The Office Post Dunder Mifflin

Michael Scott, the regional manager of the fictitious paper company Dunder Mifflin, is the only one left in the office. Pam and Jim left the firm, got married and are now influencers. Dwight left for his TikTok side hustle, while Darryl, Stanley and Phyllis all work remote.

The hybrid workforce has forced office property owners to create more engaging collaborative space, loading up on amenities and much more flexible lease terms. Younger employees don’t want a cubicle, rather they want to learn new skills, test-drive a career change, or pursue a passion.

Vacancies have increased, stressing ownership to meet debt service. So are insurance premiums. County assessors haven’t caught up with reality, putting additional pressure on office borrowers.

Risk to the Institution

The stated intended use for an appraisal for loan origination purposes requires an appraiser to not just pump out the usual appraisal. Rather USPAP’s Scope of Work Rule and Standards Rule 2-2 (a) (viii) requires the appraiser to recognize, analyze and report elements of significant risk to the institution in order to make credible results.

“Gauging the specific risks to a bank takes on a higher level of responsibility.”

Using very old comps untethered from the current market may result in a noncompliant appraisal and potentially a Part 323.4(a) violation. If it was your personal money at risk, I guarantee the valuation would focus a lot more on the risk (how does subject fit in the market) rather than generically checking all the appraisal boxes.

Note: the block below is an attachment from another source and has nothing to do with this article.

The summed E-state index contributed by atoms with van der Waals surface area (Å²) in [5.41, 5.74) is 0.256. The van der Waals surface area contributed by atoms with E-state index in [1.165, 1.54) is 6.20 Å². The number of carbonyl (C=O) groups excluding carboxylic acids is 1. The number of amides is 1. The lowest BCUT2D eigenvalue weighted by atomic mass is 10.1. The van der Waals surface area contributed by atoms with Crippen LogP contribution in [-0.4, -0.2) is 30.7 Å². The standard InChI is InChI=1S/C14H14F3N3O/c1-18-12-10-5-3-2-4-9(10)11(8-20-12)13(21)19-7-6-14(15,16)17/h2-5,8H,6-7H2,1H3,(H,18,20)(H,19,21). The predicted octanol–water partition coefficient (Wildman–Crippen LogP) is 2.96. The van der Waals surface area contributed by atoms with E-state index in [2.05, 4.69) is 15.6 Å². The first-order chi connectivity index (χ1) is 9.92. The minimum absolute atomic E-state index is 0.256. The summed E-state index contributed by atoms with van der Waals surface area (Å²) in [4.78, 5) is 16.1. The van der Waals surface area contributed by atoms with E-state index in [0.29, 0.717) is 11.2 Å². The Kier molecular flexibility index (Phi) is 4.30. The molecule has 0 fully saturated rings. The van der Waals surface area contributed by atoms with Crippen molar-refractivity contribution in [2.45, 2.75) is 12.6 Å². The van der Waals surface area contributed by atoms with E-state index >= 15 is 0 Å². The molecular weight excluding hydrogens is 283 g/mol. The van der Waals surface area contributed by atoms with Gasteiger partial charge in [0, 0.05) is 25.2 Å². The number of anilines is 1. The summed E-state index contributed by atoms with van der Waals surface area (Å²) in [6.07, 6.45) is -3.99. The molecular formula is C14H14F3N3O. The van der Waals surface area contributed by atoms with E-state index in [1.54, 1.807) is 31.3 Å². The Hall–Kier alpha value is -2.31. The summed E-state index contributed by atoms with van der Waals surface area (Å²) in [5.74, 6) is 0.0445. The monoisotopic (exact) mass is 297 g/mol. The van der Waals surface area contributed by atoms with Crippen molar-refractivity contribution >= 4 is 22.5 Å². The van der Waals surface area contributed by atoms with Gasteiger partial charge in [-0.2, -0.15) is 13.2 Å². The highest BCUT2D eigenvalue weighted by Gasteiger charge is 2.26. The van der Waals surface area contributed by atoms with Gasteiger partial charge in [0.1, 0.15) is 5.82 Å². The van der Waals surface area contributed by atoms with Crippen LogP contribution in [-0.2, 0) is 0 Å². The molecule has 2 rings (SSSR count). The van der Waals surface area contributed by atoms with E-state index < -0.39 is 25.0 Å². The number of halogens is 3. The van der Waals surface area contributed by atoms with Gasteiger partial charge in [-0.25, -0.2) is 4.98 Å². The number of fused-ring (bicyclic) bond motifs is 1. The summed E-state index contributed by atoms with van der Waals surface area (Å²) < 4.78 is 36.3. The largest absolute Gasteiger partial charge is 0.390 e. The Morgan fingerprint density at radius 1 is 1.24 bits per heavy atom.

5 Reasons Appraisers Matter

  1. Due Diligence: getting everything right: physical characteristics of the subject, financial performance, relevant and timely comps and a detailed valuation analysis discussion.
  2. Risk Mitigation: evaluate financial, legal and operational aspects of commercial properties. They look at occupancy, floor plan functionality, parking ratios that may impact occupancy, tenant credit risk and lease roll-over dates.
  3. Market Analysis: provide valuable market insight regarding a property’s strengths, weaknesses, opportunities and threats (SWOT). This includes market rents, vacancy rates, cap rates, net absorption and supply/demand.
  4. Industry Standards and Compliance: check that properties meet legal requirements, including building codes and zoning regulations. It’s important to identify non-conforming use, erroneous building size and rent rolls that don’t tell the whole risk story.
  5. Transparency and Trust: expertise and independence building trust among stakeholders in real estate transactions. Having the real estate nuance knowledge to provide a supported appraisal reducing collateral risk.

Commercial real estate appraisers and reviewers contribute to informed decision-making, risk management, market analysis, investment guidance, compliance and transparency for financial institutions.

Their expertise protects bank collateral, which is especially important given the pressure on the office sector.

Michael Scott might suggest, “Well, folks, it seems we’ve entered the era of ‘hybrid workers’ where half the office is out enjoying the ‘freedom’ of working remotely, while the other half is stuck here dealing with my legendary management style.”

Dunder Mifflin, welcome to the new office.

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